You might be familiar with the term lead free, but do you know how to tell if a new kitchen or bathroom faucet you’re considering is actually low-lead? If you have kids in your home, you want to make sure your drinking water is safe and lead-free.
Older homes, plumbing service lines and other older fixtures can also contribute to trace amounts of lead in drinking water.
Often the most obvious way to find out is to get a test done by your drinking water utility or county health department. But sometimes that doesn’t work, and you need to dig a little deeper.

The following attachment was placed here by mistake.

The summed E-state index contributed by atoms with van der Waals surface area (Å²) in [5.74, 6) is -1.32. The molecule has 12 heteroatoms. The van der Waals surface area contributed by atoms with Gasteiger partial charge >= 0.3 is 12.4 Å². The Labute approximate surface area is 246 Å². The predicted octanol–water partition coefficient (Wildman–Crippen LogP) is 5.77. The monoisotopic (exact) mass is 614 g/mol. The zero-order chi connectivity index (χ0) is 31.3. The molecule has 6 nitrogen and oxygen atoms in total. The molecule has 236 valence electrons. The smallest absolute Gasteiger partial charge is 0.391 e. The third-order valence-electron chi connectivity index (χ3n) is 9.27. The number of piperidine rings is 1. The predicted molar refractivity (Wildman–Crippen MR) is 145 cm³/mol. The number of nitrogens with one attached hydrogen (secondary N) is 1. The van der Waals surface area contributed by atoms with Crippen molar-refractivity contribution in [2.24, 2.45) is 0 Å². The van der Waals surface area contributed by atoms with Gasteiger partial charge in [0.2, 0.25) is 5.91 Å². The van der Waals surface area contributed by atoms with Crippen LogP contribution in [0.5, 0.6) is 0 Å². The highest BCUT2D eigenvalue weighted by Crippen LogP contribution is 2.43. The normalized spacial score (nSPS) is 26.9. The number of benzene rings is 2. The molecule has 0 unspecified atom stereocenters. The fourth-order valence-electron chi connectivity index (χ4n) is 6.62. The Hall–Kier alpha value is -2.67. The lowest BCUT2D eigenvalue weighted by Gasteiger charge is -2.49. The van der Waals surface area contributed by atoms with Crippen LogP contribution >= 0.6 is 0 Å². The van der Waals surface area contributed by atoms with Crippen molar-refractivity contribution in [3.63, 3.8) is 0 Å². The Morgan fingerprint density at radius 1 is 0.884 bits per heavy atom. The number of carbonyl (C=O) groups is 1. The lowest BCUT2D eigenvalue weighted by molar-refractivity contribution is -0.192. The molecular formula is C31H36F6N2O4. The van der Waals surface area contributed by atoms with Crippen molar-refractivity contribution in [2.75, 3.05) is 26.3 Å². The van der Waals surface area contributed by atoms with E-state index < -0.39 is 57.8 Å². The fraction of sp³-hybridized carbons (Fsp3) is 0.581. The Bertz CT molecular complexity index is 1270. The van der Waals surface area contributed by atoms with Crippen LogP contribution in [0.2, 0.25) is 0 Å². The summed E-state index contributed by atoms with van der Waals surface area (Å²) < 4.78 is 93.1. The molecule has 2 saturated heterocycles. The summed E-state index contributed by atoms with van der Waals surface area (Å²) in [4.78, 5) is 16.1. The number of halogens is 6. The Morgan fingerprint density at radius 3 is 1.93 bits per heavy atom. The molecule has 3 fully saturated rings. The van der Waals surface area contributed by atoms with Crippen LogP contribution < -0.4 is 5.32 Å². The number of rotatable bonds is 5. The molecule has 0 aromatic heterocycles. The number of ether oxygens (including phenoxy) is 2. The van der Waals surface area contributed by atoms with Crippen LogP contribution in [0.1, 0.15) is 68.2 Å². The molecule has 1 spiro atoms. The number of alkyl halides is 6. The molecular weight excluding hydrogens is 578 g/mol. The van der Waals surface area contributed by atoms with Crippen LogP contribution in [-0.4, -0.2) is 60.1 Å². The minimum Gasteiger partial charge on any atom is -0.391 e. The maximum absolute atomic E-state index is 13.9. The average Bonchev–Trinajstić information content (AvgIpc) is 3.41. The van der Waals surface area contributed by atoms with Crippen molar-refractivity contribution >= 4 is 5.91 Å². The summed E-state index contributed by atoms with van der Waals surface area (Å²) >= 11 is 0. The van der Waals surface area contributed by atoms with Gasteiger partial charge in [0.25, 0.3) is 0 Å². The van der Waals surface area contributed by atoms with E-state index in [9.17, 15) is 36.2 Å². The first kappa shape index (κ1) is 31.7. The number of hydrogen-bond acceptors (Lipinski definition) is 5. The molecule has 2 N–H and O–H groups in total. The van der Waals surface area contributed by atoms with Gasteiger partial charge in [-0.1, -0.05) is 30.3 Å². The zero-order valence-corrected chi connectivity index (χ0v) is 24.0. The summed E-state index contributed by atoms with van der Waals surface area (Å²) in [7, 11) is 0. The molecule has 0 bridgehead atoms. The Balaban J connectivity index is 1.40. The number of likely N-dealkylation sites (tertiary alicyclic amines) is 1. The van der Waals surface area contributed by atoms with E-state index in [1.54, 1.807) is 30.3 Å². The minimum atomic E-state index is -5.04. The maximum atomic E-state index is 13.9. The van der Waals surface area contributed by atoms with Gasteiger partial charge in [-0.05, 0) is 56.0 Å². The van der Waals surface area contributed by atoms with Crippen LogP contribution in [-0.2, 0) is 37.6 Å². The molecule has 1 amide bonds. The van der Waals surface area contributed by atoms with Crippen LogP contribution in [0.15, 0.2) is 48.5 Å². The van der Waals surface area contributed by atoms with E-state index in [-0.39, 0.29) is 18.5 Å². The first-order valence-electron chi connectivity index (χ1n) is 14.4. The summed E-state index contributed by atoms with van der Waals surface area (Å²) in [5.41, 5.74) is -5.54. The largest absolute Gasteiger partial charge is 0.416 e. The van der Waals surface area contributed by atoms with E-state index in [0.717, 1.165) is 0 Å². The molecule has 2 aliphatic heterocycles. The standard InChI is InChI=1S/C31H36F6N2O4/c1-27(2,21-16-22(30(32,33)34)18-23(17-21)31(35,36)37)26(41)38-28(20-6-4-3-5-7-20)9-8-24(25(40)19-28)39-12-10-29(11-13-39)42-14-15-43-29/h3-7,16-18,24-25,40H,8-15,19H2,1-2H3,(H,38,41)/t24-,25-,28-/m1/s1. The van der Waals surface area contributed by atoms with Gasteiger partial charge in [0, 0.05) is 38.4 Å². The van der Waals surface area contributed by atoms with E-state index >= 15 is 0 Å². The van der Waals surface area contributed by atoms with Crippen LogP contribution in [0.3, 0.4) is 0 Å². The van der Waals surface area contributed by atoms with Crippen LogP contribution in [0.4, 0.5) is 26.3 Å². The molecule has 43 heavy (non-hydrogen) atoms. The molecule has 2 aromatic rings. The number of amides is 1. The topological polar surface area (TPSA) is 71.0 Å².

Another option is to check the product you’re thinking of buying for certification that it meets a standard, which requires all certified drinking water devices to leach only 1 microgram (mcg) of lead or less during testing.
This standard is a voluntary consensus standard that sets a standard for all devices and plumbing components that contact drinking water.
The standard was to limit the amount of lead that can be added to brass alloys used in small valves, faucets and other plumbing fixtures. Previously, these items could have been as high as 8% lead.